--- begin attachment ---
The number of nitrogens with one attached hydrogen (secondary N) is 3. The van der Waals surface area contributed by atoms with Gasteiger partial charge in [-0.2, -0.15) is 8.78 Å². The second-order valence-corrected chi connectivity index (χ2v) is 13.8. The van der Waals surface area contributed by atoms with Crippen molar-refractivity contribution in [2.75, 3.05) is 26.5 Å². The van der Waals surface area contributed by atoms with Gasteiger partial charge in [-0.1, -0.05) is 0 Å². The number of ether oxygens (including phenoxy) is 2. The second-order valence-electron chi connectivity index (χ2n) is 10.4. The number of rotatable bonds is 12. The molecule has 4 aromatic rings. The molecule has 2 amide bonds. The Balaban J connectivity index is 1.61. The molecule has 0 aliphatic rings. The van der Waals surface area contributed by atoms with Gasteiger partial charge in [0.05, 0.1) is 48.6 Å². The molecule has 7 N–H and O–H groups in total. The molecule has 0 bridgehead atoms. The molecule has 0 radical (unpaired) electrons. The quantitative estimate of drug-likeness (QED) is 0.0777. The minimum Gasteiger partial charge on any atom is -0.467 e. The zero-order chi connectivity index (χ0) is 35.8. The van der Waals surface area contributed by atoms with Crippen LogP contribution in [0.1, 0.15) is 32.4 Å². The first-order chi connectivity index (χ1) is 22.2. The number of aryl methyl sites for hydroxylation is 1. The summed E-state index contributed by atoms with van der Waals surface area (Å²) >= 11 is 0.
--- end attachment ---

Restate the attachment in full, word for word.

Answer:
The number of nitrogens with one attached hydrogen (secondary N) is 3. The van der Waals surface area contributed by atoms with Gasteiger partial charge in [-0.2, -0.15) is 8.78 Å². The second-order valence-corrected chi connectivity index (χ2v) is 13.8. The van der Waals surface area contributed by atoms with Crippen molar-refractivity contribution in [2.75, 3.05) is 26.5 Å². The van der Waals surface area contributed by atoms with Gasteiger partial charge in [-0.1, -0.05) is 0 Å². The number of ether oxygens (including phenoxy) is 2. The second-order valence-electron chi connectivity index (χ2n) is 10.4. The number of rotatable bonds is 12. The molecule has 4 aromatic rings. The molecule has 2 amide bonds. The Balaban J connectivity index is 1.61. The molecule has 0 aliphatic rings. The van der Waals surface area contributed by atoms with Gasteiger partial charge in [0.05, 0.1) is 48.6 Å². The molecule has 7 N–H and O–H groups in total. The molecule has 0 bridgehead atoms. The molecule has 0 radical (unpaired) electrons. The quantitative estimate of drug-likeness (QED) is 0.0777. The minimum Gasteiger partial charge on any atom is -0.467 e. The zero-order chi connectivity index (χ0) is 35.8. The van der Waals surface area contributed by atoms with Crippen LogP contribution in [0.1, 0.15) is 32.4 Å². The first-order chi connectivity index (χ1) is 22.2. The number of aryl methyl sites for hydroxylation is 1. The summed E-state index contributed by atoms with van der Waals surface area (Å²) >= 11 is 0.